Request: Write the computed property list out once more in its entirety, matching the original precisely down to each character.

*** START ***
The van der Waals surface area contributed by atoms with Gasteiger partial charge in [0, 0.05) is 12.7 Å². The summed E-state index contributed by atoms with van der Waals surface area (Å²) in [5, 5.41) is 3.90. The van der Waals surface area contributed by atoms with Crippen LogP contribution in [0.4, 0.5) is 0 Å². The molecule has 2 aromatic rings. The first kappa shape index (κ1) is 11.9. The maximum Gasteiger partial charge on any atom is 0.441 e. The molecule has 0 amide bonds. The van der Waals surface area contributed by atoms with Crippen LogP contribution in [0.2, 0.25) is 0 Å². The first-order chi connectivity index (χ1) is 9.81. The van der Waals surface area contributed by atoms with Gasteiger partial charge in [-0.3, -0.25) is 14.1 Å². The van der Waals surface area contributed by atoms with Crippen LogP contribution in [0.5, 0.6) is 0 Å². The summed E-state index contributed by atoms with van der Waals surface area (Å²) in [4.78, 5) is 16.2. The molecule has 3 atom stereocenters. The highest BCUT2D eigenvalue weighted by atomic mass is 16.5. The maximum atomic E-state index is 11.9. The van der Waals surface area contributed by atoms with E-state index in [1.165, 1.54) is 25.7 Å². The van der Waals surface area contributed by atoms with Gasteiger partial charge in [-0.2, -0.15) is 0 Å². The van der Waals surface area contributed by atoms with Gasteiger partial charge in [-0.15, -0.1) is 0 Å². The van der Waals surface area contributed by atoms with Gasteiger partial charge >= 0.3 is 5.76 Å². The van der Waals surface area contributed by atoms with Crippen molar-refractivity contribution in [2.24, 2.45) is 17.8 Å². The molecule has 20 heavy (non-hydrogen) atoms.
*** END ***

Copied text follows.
The van der Waals surface area contributed by atoms with Gasteiger partial charge in [0, 0.05) is 12.7 Å². The summed E-state index contributed by atoms with van der Waals surface area (Å²) in [5, 5.41) is 3.90. The van der Waals surface area contributed by atoms with Crippen LogP contribution in [0.4, 0.5) is 0 Å². The molecule has 2 aromatic rings. The first kappa shape index (κ1) is 11.9. The maximum Gasteiger partial charge on any atom is 0.441 e. The molecule has 0 amide bonds. The van der Waals surface area contributed by atoms with Crippen LogP contribution in [0.2, 0.25) is 0 Å². The first-order chi connectivity index (χ1) is 9.81. The van der Waals surface area contributed by atoms with Gasteiger partial charge in [-0.3, -0.25) is 14.1 Å². The van der Waals surface area contributed by atoms with Crippen LogP contribution in [0.5, 0.6) is 0 Å². The summed E-state index contributed by atoms with van der Waals surface area (Å²) in [4.78, 5) is 16.2. The molecule has 3 atom stereocenters. The highest BCUT2D eigenvalue weighted by atomic mass is 16.5. The maximum atomic E-state index is 11.9. The van der Waals surface area contributed by atoms with E-state index in [1.165, 1.54) is 25.7 Å². The van der Waals surface area contributed by atoms with Gasteiger partial charge in [-0.2, -0.15) is 0 Å². The van der Waals surface area contributed by atoms with Gasteiger partial charge in [-0.15, -0.1) is 0 Å². The van der Waals surface area contributed by atoms with Gasteiger partial charge >= 0.3 is 5.76 Å². The van der Waals surface area contributed by atoms with Crippen molar-refractivity contribution in [2.24, 2.45) is 17.8 Å². The molecule has 20 heavy (non-hydrogen) atoms.